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Category Archives: Photography
I stress about focus a lot. Crisp images are my goal, one day, when I can afford gear to make them.
I usually don’t use post production sharpen tools. I find that they cheapen the photo and only fool amateurs.
The problem with low-end equipment (aka, affordable DSLR and lenses) is that it’s not very sharp. You can try and use only that one aperture point where your favorite lens takes the crispest photos or, like me, you swallow your pride and keep on taking the best photo you can take.
To me, swallowing the pride and posting anything that isn’t perfect is very hard. But if I didn’t I would have no public photos and would have stop photographing a long time ago.
Making photos encourages you to learn and thrive and take better photos each time. It’s the ONLY WAY to learn. You never stop learning.
When I look back I’m very glad I didn’t stop. I’m glad everyday for not giving up the previous day. Everyday.
I’m just a gal trying to capture light with a machine. I’m not perfect and my machine is not perfect either but that’s not stopping me. And it should not stop you either.
Aka “Homemade” Neutral Density Filter
View of Pont Saint-Michel, Paris.
In the beginning of the month I wrote about Neutral Density Filters and how expensive it was to get them shipped to France so I decided to follow this article that talked about creating your own with two polarizing filters. I ordered the filters and they arrived safely to my door last week. Yay! for post office efficiency!
Woman walking in Île de la Cité, Paris.
Last weekend I tried them on and this is what I learned:
- You will need a “Circular Polarizing Filter” and a “Linear Polarizing Filter”. I got mine at eBay for about €29 from 2 different vendors. The “CPF” was €20 and if from a German brand named Hoya and the “LPF” was €9 and is made by Rowi;
- You have to screw them to your lens in the correct order -> First the “CPF” and then the “LPF”, or else it doesn’t work;
- Mount your camera in a tripod – You will need this because you’re about to do very long exposures;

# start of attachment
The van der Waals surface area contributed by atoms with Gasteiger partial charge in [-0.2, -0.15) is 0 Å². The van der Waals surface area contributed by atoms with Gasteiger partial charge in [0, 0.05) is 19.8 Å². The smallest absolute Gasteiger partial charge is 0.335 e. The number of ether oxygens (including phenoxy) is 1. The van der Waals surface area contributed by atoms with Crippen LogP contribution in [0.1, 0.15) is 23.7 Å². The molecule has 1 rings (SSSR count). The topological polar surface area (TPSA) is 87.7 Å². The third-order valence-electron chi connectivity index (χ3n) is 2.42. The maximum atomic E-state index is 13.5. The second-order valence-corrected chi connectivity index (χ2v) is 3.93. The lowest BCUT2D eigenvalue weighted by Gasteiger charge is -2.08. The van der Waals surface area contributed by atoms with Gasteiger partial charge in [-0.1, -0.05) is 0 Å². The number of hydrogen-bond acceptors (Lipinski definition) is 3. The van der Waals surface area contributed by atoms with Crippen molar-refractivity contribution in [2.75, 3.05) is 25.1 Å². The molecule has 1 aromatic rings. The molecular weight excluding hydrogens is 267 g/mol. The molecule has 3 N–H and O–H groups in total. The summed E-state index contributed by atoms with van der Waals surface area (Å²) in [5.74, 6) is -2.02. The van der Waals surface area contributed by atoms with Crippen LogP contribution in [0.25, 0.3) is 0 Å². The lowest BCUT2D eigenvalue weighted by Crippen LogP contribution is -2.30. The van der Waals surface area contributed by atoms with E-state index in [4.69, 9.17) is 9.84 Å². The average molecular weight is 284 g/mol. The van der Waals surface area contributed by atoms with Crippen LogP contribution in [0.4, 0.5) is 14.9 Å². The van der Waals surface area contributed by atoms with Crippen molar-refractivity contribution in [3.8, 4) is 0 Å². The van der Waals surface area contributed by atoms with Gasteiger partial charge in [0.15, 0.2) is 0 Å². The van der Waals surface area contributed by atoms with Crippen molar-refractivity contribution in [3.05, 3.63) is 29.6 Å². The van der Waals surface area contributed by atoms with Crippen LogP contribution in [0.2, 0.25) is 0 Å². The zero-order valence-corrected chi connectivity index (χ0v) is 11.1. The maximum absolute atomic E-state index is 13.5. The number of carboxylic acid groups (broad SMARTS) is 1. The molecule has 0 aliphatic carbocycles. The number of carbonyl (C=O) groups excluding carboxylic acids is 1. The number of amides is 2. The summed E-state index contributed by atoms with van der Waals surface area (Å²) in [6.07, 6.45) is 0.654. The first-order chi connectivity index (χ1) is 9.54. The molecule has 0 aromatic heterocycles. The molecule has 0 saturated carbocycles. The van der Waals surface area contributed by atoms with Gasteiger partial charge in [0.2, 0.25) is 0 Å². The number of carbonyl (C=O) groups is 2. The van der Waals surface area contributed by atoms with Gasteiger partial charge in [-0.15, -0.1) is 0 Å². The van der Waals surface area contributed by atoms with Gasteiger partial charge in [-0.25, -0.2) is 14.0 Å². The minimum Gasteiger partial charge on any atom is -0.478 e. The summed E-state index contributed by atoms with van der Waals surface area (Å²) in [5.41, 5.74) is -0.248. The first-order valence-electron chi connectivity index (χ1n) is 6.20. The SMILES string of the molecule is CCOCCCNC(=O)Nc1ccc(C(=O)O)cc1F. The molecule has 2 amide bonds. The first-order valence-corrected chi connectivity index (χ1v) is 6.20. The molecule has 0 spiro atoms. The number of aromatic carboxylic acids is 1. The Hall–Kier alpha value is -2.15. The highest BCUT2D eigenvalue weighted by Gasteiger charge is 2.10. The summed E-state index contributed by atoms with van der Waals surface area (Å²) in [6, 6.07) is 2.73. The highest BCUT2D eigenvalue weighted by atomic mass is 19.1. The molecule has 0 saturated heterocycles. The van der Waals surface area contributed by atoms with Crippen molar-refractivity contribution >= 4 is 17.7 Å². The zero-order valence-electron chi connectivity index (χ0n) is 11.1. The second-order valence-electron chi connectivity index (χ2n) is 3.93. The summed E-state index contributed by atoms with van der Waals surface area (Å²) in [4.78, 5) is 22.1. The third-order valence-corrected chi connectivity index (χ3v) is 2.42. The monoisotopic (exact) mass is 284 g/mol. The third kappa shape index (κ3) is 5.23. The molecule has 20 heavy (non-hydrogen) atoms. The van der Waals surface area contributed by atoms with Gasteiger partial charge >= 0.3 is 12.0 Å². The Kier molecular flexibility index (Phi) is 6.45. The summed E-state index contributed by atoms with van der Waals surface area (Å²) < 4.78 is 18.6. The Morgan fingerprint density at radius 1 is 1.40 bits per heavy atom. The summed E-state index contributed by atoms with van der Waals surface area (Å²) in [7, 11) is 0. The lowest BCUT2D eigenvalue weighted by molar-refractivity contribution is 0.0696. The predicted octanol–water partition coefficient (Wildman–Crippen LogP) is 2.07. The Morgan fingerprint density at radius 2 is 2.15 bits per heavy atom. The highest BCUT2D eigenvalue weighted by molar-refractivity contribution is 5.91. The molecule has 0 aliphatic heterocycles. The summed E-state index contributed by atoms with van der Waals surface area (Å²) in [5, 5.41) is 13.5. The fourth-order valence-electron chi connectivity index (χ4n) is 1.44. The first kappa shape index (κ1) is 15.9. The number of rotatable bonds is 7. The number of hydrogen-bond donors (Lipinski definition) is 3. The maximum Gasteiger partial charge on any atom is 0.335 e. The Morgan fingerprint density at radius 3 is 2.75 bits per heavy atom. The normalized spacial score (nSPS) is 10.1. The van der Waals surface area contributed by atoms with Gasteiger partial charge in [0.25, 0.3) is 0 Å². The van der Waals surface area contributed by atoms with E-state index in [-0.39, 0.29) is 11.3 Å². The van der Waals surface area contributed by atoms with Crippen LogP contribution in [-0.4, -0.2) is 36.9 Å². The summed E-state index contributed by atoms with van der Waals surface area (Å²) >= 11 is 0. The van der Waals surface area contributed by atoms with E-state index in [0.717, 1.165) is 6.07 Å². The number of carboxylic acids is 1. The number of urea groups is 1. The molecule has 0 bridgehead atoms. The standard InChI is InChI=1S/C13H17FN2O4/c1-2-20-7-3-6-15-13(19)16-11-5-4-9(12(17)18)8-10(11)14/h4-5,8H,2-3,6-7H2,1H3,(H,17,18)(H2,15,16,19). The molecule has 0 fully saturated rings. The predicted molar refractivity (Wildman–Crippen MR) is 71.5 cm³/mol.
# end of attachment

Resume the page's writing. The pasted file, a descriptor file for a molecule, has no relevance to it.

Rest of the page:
- Focus your camera, switch it to manual focus after, if you use Auto Focus;
- Turn the filters until you get your viewfinder black, like you would get if you had your lens cap on;
- Switch the camera to manual and start experimenting. -> For these first photos you can see here I used 30 seconds exposures with a small aperture. I could have opted to do shorter exposures with a wider aperture but that would defeat the purpose, which was to have the buildings in focus while the movement of the people (and the water, in the Saint-Michel bridge) was captured and did a sort of “swoosh effect” (this is a technical term, “swoosh”…);
- As expected, the color aberrations where severe. I had to apply a black and white blue filter in post processing. Surprisingly though, not much more needed postprocessing. I’m very happy with the first results!
Notre Dame de Paris filled with people walking by.
Alas, it started to rain so I had to pack up my gear. Next time I’ll try to do it on a dryer day.
Image by: Keith Loh – Licence: Attribution-NonCommercial 2.0 Generic
“Friends don’t let friends do HDR.” – Lewis Collard
Everybody that knows me knows that I dislike HDR (High Dynamic Range) pictures. I dislike it because it looks bad, most of the time. I’ve seen one or two HDR photos that look cool but I’ve seen thousands that look appalling.
I don’t think that people should be bashed when they do HDR photos but I do think that I need to express my disgust because sometimes newbies feel so fascinated by these novelty gimmicks that they lose themselves forever in a sea of mediocrity.
So, my advice is this:
- Use your time to get to know your camera in detail;
- Study traditional composition;